Warning: Using this method you will not be able to copy and paste the commands from the Upgrade docs anymore, but it's still preatty straightforward if you know basics of Linux systems.
First we need to update RubyLet's execute some (untrusted) script directly from web! What could go wrong?
I can't tell you how bad this is, but it looks like the whole Ruby community is rolling with it, so it can't be that bad, right? right?!. I suggest you download and check the script before you execute it...
root # cd /home/git root # su git git # \curl -sSL https://get.rvm.io -o rvm-installer git # cat rvm-installer git # bash < ./rvm-install git # source /home/git/.rvm/scripts/rvm git # rvm autolibs disableThis installs the latest stable RVM version. Now we'll install the latest ruby version.
git # rvm list knownlists all the available ruby versions, look for the latest stable release (in our case that's ruby-2.1.2). Let's install it:
git # rvm install 2.1.2 git # rvm use 2.1.2Now you have to check if some Ruby requirements are not met with:
git # rvm requirementsIf some are not met (there were none on my setup), install them with apt-get after getting out of git user:
git # exit root # apt-get install ... root # su gitLooks like Debian and RVM need a fix to play nicely together, namely add:
[[ -s "$HOME/.rvm/scripts/rvm" ]] && . "$HOME/.rvm/scripts/rvm"to the end off (/home/git/.bashrc), exit and su back and now everything should be ok. You can check with:
git # ruby --versionThat's it, now off to actual GitLab stuff.
Make your current GitLab instance happy with new RubyWe'll need to install the libs again for this ruby version (ofcourse beware of the postgres/mysql difference):
root # service gitlab stop root # su git git # cd /home/git/gitlab git # bundle install --without development test postgres --deploymentNow you can start GitLab and check the ruby version in /admin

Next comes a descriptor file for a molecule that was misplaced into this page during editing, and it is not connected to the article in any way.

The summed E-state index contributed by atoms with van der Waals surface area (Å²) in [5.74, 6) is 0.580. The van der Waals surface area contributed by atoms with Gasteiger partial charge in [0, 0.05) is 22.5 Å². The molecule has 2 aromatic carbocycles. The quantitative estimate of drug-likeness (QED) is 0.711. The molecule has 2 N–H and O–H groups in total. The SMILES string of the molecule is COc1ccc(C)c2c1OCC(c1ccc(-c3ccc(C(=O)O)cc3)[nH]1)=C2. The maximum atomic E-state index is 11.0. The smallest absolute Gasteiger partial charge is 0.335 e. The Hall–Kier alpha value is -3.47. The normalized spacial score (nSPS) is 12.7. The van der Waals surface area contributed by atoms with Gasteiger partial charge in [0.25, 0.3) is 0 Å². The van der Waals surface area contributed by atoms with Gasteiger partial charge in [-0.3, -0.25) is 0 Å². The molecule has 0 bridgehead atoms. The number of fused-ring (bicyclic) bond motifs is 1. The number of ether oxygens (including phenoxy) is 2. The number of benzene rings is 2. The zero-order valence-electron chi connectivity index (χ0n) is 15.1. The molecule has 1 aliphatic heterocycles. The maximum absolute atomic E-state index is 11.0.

git # exit root # service gitlab startIf everything went as planned, GitLab reports the installed Ruby version correctly. There's one unfortune consequence of using RVM as single user install. Namely sudo by default doesen't source .bashrc and therefore the standard commands in GitLab upgrade docs fail. One solution is to simply su to git user and just execute commands there (the ones previously executed with sudo).
Upgrade GitLabFoolowing the docs at https://gitlab.com/gitlab-org/gitlab-ce/blob/master/doc/update/6.9-to-7.0.md.
root # su git git # cd /home/git/gitlab git # git stash git # git checkout 7-0-stable git # cd /home/git/gitlab-shell git # git fetch git # git checkout v1.9.6 git # cd /home/git/gitlab git # bundle install --without development test postgres --deployment git # bundle exec rake assets:clean assets:precompile cache:clear RAILS_ENV=production git # git diff origin/6-9-stable:config/gitlab.yml.example origin/7-0-stable:config/gitlab.yml.example git # exit root # cp /home/git/gitlab/lib/support/init.d/gitlab /etc/init.d/gitlab root # chmod +x /etc/init.d/gitlab root # service gitlab start root # service nginx restartFor further upgrades I used the GitLab Upgrader. That I run manually when logged in as git user.
root # su git git # cd /home/git/gitlab git # ruby bin/upgrade.rb
That's it!So that's a quick and dirty writeup of what I did (at 3 in the morning :/) to get my Debian GitLab instance up to date.
A lot more in depth documentation is available: